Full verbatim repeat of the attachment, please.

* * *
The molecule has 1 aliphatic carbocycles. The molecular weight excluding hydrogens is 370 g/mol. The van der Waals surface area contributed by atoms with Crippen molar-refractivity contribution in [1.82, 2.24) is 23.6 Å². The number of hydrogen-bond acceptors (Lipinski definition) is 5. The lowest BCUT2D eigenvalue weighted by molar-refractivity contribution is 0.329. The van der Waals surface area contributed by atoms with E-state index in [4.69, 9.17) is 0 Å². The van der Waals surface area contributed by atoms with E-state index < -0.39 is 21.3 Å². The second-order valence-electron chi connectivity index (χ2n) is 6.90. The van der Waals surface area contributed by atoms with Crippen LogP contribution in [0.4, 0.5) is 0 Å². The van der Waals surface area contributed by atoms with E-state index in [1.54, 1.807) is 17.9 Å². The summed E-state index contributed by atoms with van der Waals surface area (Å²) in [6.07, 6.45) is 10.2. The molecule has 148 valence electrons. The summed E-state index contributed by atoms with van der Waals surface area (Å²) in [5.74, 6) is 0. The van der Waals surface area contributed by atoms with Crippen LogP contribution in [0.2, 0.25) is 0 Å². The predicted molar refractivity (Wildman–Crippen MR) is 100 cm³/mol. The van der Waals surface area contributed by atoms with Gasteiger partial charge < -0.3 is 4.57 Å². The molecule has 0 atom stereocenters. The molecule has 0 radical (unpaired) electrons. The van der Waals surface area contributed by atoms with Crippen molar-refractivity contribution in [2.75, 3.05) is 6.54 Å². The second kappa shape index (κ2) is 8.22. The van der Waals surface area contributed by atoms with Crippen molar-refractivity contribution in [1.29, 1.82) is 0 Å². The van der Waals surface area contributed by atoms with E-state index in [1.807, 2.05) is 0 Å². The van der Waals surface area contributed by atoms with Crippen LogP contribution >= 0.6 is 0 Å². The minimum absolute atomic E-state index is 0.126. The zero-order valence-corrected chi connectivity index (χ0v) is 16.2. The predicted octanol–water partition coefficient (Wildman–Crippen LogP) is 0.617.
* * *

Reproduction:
The molecule has 1 aliphatic carbocycles. The molecular weight excluding hydrogens is 370 g/mol. The van der Waals surface area contributed by atoms with Crippen molar-refractivity contribution in [1.82, 2.24) is 23.6 Å². The number of hydrogen-bond acceptors (Lipinski definition) is 5. The lowest BCUT2D eigenvalue weighted by molar-refractivity contribution is 0.329. The van der Waals surface area contributed by atoms with E-state index in [4.69, 9.17) is 0 Å². The van der Waals surface area contributed by atoms with E-state index < -0.39 is 21.3 Å². The second-order valence-electron chi connectivity index (χ2n) is 6.90. The van der Waals surface area contributed by atoms with Crippen LogP contribution in [0.4, 0.5) is 0 Å². The van der Waals surface area contributed by atoms with E-state index in [1.54, 1.807) is 17.9 Å². The summed E-state index contributed by atoms with van der Waals surface area (Å²) in [6.07, 6.45) is 10.2. The molecule has 148 valence electrons. The summed E-state index contributed by atoms with van der Waals surface area (Å²) in [5.74, 6) is 0. The van der Waals surface area contributed by atoms with Crippen LogP contribution in [0.2, 0.25) is 0 Å². The predicted molar refractivity (Wildman–Crippen MR) is 100 cm³/mol. The van der Waals surface area contributed by atoms with Gasteiger partial charge < -0.3 is 4.57 Å². The molecule has 0 atom stereocenters. The molecule has 0 radical (unpaired) electrons. The van der Waals surface area contributed by atoms with Crippen molar-refractivity contribution in [2.75, 3.05) is 6.54 Å². The second kappa shape index (κ2) is 8.22. The van der Waals surface area contributed by atoms with Crippen molar-refractivity contribution in [1.29, 1.82) is 0 Å². The van der Waals surface area contributed by atoms with E-state index in [1.807, 2.05) is 0 Å². The van der Waals surface area contributed by atoms with Crippen LogP contribution >= 0.6 is 0 Å². The minimum absolute atomic E-state index is 0.126. The zero-order valence-corrected chi connectivity index (χ0v) is 16.2. The predicted octanol–water partition coefficient (Wildman–Crippen LogP) is 0.617.